Turning Dog Poop DNA Testing Into a Growing Business

Mark Jackson and the rest of Guarino’s team create individual DNA profiles for dogs. On average the team tests 10 samples per week. Scott Sullivan for The Penny Hoarder

Mr. Dog Poop services 500 properties in 44 states. Guarino says the company adds 35 new apartment complexes, homeowner associations and property management companies to its roster each month, with hundreds more on a waiting list.

Guarino says the biggest challenge is keeping up with demand.

“The dogs really do the selling for us,” he said. “Most people contact us saying, ‘I’m up to my neck in dog poop. I’ve had it. I’m done. Please help me.’”

Each apartment complex pays an initial sign-up fee of $100 and receives the lab kits at no additional charge. Residents are then required to swab their dog for a DNA sample when they move in. It’s easier than it looks (I tried it on my dog).

Mr. Dog Poop charges the apartment complexes $35 per dog to create a profile and register the dog in the system. Most of the time, the cost is passed onto the tenant in a form of a one-time pet fee.

Tracking the poopetrators is, well, kind of messy. Someone has to scoop the poop. In most cases, the maintenance staff collects the sample using the kit provided by Mr. Dog Poop. The kit comes with safety glasses, a mask and a poop shaker that homogenizes the dog poop so the DNA is preserved for transport. The whole process takes about six minutes.

The sample is then shipped back to the lab for analysis. If the poop matches a DNA profile, the complex is charged $50. If there’s no match, then Mr. Dog Poop only charges the complex a $35 fee.

“We don’t make money on the dog poop, we make money on stopping the poop,” Guarino said. “If we get a match, we get a little bit of profit. We want to incentivize the property to send in poop.”

Surprisingly, the company doesn’t get a lot of poop in the mail. On average the team tests 10 samples per week. And as for the smell, by the time the poop arrives, it hardly has a scent at all. It’s a testament to the program being more of a deterrent than anything.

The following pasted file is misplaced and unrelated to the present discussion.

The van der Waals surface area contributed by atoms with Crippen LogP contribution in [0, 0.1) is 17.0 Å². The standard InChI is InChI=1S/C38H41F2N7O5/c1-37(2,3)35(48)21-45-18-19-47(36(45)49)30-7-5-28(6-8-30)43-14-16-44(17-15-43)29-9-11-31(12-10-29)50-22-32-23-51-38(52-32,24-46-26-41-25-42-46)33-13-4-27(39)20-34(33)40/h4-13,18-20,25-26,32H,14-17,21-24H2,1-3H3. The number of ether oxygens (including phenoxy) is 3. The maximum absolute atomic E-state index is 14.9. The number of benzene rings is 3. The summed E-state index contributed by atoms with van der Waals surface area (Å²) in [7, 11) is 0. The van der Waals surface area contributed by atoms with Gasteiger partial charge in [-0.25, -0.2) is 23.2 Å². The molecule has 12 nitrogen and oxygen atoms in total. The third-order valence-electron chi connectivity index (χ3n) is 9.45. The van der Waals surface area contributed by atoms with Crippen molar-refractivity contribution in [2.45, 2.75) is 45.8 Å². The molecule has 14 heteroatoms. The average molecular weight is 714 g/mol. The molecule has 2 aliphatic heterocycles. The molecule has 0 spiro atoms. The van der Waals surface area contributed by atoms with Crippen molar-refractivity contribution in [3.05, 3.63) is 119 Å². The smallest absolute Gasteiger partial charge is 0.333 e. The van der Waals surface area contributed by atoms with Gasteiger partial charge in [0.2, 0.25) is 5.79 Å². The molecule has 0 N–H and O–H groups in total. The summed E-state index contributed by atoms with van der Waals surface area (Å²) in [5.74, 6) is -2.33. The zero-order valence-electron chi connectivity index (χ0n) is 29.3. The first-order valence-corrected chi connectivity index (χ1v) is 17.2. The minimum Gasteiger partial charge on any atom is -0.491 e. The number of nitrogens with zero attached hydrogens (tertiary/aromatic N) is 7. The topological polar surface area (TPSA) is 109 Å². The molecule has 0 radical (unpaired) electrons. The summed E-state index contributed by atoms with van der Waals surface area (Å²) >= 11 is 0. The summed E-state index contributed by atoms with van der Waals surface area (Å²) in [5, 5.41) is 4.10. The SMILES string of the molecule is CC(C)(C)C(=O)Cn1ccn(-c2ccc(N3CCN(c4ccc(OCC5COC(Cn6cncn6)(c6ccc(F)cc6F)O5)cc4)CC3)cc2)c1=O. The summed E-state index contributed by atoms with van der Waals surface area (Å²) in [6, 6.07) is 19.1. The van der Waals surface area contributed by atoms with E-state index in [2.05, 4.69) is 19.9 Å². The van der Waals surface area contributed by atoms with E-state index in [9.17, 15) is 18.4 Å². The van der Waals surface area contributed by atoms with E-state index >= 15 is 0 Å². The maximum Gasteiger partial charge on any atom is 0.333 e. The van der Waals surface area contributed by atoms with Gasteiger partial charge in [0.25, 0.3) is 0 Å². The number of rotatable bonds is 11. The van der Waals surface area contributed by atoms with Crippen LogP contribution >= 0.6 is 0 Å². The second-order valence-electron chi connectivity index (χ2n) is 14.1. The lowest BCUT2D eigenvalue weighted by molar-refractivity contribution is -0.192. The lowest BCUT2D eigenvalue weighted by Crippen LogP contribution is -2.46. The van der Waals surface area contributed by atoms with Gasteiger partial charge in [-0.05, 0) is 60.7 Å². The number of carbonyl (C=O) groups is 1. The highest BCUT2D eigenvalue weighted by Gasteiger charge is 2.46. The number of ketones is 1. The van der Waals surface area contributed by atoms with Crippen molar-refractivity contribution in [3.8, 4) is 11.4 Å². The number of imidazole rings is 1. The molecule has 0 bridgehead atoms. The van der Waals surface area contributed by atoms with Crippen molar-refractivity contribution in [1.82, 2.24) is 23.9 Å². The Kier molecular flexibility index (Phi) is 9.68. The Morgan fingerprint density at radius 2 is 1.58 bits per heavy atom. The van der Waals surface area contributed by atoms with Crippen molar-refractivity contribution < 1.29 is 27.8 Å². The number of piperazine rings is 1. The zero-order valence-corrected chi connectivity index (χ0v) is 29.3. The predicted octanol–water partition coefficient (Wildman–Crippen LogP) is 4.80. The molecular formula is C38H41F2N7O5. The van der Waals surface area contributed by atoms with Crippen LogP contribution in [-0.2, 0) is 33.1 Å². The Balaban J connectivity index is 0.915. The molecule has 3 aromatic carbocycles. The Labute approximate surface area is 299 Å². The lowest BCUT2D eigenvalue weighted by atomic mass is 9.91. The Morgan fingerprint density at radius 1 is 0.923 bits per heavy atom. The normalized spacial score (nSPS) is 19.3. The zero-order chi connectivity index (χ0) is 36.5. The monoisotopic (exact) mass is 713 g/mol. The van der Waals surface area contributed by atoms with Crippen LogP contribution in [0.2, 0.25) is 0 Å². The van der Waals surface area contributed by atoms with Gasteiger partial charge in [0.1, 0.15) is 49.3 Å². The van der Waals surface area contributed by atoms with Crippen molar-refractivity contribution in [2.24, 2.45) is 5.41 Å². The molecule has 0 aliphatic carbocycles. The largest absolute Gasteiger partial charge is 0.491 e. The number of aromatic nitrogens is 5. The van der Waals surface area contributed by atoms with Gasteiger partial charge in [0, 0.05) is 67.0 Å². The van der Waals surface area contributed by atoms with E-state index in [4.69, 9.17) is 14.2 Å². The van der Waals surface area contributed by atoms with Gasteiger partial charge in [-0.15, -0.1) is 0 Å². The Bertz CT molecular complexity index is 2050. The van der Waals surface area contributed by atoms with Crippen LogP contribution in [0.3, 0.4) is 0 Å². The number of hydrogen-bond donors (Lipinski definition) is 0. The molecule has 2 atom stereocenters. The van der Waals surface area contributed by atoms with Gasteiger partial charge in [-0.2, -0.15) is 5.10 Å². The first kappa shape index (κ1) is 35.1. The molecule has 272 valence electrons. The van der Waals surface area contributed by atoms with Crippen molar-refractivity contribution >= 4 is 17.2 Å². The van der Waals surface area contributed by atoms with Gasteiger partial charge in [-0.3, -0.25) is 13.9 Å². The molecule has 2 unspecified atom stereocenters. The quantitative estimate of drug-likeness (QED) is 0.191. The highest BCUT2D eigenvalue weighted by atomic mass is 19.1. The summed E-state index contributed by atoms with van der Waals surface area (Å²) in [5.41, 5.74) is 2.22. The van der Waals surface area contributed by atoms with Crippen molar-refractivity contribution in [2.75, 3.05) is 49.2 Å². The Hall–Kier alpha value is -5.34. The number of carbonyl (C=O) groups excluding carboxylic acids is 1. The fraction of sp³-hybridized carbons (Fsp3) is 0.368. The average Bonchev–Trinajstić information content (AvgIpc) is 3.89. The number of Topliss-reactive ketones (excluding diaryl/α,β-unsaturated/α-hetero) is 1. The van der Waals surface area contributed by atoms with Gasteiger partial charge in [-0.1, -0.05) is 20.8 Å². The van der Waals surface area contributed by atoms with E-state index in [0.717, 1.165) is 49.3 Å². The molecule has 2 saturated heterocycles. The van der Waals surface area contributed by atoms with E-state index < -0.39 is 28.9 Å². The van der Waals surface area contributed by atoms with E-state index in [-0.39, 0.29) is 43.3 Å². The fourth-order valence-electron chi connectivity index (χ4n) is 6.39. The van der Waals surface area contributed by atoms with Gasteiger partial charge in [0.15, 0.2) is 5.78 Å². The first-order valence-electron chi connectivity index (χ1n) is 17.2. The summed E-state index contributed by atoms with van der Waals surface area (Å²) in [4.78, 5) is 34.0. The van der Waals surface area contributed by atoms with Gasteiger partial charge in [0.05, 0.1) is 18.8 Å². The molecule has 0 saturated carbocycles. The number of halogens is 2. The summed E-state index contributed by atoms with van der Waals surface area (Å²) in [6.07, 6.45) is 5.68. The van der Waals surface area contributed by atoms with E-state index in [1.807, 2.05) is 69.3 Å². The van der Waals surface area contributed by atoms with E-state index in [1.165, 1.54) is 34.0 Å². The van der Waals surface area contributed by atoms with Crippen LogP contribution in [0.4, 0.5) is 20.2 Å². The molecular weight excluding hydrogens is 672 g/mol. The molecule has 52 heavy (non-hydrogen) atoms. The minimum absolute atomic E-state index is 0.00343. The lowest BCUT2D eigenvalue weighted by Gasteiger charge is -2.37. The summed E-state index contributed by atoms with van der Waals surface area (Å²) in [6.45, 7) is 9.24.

Using Dog Poop DNA to Save Dogs’ Lives

Dog poop samples are collected and tested for matches against DNA profiles. Gabriel Saint Malo/The Penny Hoarder

The success of the company has Guarino thinking beyond dog poop.

Knowing 1.5 million animals are euthanized nationwide every year, he’s set his sights on a bigger problem.

Guarino has recently started using Mr. Dog Poop’s DNA technology to reunite lost dogs with their owners. It’s called the DOGdex ID program.

“We realized we could solve many issues, save dogs lives and make the world a safer place to live just by eliminating the dog poop,” said Guarino.

Some would say it’s a “ruff” job, but more fulfilling than Guarino ever imagined.

“I get up every day and I don’t feel like I’m working,” he said. “So I work seven days a week, 18 hours a day, and I love doing it, and I think that’s successful.”

Guarino has turned a literally crappy idea into a profitable business he loves and is proud to own.

“I didn’t grow up dreaming to be Mr. Dog Poop, and my wife doesn’t like being called Mrs. Dog Poop, but I wear the name proudly.”

Christie Post, supervising producer and host at The Penny Hoarder, is always finding ways to make stories visual. You can see the videos she produces on YouTube. Subscribe and give her a shoutout @christiepost.